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November 1, 2016

Can you charge a 2nd trip fee?

Filed under: Notary Fees & Pricing — Tags: , — admin @ 11:29 pm

Technically, Notaries can charge a 2nd trip fee. You get paid for what you do, right? But, signing companies are not always willing to pay for this. If the Notary made an error, the Notary should go back for free. But, if the Title company or Lender made a mistake, they will expect you to go back out and then often try not to pay you.

You need to keep accurate records of who paid for what job and with what check number. Signing companies send lots of checks out, but the record keeping system is based on the check number. They’ll try to sleeze out of paying you by referencing a check number.

Paypal is a nice way to pay for things because the records are queriable and you can mention what job or jobs you are paying for. That way, after the fact, you can quickly verify that you in fact were paid.

Another question is — should you stand your ground to collect that 2nd trip fee? If you have a good client, do they deserve a favor from time to time? Or are your fees by the book with no special gestures? If they need a second trip from time to time and they are a good company, then I might do it. But, if they are always late paying you and taking liberties, then perhaps not. You have to calculate this on your own. But, a good client is worth gold, so try to be nice to them in their hour of need.


You might also like:

A comprehensive guide to Notary Pricing

Many Notaries who wouldn’t leave the house for <$125 are working for peanuts http://blog.123notary.com/?p=14953


1 Comment »

  1. A second trip, huah! Well let’s see. All in good faith, I get my assignment. I schedule it in my calendar. On that date I print 100 thousand or so pages. 50% is those pages are trash. I still wasted my ink because I was told not to throw anything out.
    I drive fifty miles to meet with the consumer. After several check in calls to notary assigners verifying that I was on my way, calls that I arrived, on my phone, my time, my car. Excesive use of my time trying to locate a consumer. I need to get paid. This is dedication near perfection on my part. Knocking at door with no answer, dogs barking, alarms going off, yet, knowing someone is in. Twenty-thirty minutes of knocking checking in with Notary assigner verifying that the target consumer is not in. Finally a spouse answers stating that the consumer is out of town etc. Question is who scheduled this failed assignment. Who is gonna pay for this. My time is wasted, my life is threatened. If you could only see some of the places where these consumers live. Actual lenders would be thinking different about lending money. This is America! We do things in GOOD FAITH! You question, should I get paid? Hell yeah, you, me, assigners staff should very well get paid. Payment should be in progress by the time you get home if not already deposited in your bank. Lenders, what would it cost you to do all this work? You fly from Chicago to south Texas to get a loan signed. Shoot, that would be pretty darn expensive. Notaries don’t make enough. Not enough work to live above the poverty level. Notaries work is alway supplemented with something else. Banks, lenders, (suck it up) pay the piper, notaries do your work in GOOD FAITH! No one drops every out of their day go attempt at failing. The notary did their job. Failure was not any option. The notary knocked/rang the bell at the door several time, before realizing that it was not gonna happen that day. Finally the notary drives home with a new fear of not getting paid.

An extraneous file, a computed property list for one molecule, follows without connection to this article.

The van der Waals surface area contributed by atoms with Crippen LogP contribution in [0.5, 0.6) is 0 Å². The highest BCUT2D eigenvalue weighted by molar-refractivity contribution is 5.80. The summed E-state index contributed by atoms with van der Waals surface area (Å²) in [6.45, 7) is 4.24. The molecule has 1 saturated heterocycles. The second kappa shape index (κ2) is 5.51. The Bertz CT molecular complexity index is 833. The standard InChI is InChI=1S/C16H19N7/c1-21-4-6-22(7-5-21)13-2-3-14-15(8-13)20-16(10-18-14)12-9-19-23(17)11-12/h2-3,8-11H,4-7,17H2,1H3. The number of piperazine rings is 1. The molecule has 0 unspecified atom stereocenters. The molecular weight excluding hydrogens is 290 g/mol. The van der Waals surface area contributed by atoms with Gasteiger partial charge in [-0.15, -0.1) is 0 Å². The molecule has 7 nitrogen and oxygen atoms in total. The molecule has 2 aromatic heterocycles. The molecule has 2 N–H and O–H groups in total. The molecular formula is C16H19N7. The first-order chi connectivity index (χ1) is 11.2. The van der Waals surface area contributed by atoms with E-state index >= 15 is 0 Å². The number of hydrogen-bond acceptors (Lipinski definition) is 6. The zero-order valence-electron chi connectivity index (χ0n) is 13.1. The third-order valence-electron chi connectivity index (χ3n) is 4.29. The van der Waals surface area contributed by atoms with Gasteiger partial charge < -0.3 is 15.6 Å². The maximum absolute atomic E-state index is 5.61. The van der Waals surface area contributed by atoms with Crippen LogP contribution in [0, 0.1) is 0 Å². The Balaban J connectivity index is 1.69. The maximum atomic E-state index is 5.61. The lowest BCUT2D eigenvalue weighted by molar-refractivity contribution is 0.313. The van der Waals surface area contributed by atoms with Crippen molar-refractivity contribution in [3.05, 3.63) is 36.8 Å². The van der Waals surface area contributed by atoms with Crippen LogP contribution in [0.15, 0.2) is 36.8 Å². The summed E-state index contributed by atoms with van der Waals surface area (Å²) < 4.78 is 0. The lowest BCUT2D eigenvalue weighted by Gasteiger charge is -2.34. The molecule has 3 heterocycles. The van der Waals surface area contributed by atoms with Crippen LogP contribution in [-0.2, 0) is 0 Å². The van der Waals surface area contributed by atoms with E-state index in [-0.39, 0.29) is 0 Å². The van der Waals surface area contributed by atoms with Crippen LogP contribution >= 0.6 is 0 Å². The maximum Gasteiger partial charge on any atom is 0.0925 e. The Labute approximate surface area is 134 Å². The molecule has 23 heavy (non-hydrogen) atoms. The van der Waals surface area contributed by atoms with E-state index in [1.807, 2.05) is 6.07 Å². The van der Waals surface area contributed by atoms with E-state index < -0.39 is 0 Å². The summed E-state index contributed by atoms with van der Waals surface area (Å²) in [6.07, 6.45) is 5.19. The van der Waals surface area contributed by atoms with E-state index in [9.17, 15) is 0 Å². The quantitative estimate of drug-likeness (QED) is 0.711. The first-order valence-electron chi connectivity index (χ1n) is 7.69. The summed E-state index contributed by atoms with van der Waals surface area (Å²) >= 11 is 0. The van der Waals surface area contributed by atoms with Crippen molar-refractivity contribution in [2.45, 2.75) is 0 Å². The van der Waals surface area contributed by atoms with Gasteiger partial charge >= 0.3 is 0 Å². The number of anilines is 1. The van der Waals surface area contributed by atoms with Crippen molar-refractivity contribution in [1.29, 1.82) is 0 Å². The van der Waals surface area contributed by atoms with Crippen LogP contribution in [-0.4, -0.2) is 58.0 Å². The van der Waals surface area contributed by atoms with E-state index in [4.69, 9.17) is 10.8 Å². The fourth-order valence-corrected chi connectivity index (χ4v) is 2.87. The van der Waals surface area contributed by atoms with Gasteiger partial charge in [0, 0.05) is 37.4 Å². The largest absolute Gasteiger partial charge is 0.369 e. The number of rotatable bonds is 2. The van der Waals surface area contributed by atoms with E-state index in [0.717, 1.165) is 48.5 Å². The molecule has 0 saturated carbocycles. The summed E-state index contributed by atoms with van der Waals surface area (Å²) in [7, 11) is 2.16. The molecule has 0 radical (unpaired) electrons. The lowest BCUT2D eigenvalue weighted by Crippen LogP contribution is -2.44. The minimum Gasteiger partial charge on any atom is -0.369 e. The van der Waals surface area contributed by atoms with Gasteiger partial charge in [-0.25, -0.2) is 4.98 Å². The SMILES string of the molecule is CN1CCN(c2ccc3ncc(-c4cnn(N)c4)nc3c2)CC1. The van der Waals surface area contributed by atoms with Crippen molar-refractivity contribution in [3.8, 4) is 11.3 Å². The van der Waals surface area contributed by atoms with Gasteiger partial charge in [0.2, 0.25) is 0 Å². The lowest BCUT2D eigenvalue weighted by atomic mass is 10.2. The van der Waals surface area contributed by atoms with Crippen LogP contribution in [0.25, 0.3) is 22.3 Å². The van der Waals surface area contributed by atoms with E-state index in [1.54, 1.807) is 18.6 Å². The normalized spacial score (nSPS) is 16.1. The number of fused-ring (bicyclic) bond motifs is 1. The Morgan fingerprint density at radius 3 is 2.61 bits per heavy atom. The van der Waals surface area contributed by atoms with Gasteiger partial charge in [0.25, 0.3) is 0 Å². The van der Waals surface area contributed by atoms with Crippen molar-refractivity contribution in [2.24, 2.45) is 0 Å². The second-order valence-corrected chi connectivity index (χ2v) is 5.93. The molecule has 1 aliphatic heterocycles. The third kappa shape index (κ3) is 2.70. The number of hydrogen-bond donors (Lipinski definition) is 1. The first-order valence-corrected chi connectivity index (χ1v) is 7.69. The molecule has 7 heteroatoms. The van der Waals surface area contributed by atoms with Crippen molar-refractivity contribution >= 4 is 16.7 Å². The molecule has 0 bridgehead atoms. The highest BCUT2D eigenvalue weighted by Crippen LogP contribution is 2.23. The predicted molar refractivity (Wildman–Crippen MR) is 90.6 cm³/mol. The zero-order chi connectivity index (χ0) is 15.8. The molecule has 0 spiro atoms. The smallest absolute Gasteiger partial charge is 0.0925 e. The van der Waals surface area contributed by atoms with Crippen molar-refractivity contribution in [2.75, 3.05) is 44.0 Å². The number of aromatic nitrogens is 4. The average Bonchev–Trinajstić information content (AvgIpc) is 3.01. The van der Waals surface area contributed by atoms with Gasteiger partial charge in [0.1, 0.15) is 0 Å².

Lenders rethink what you are doing. Pay your assignments whether work is completed the first, second or third time. Notaries never screen their assignments, they follow your instructions. Their mission is accomplished when your staff tells them to head back home.

    I can tell you hundred of stories, including about the one where someone refused to sign a loan because I was in a wheelchair. No sir, deposit my fee electronically to my bank. Mission Accomplished!

    Comment by Donnie Contreras — November 22, 2016 @ 4:39 pm

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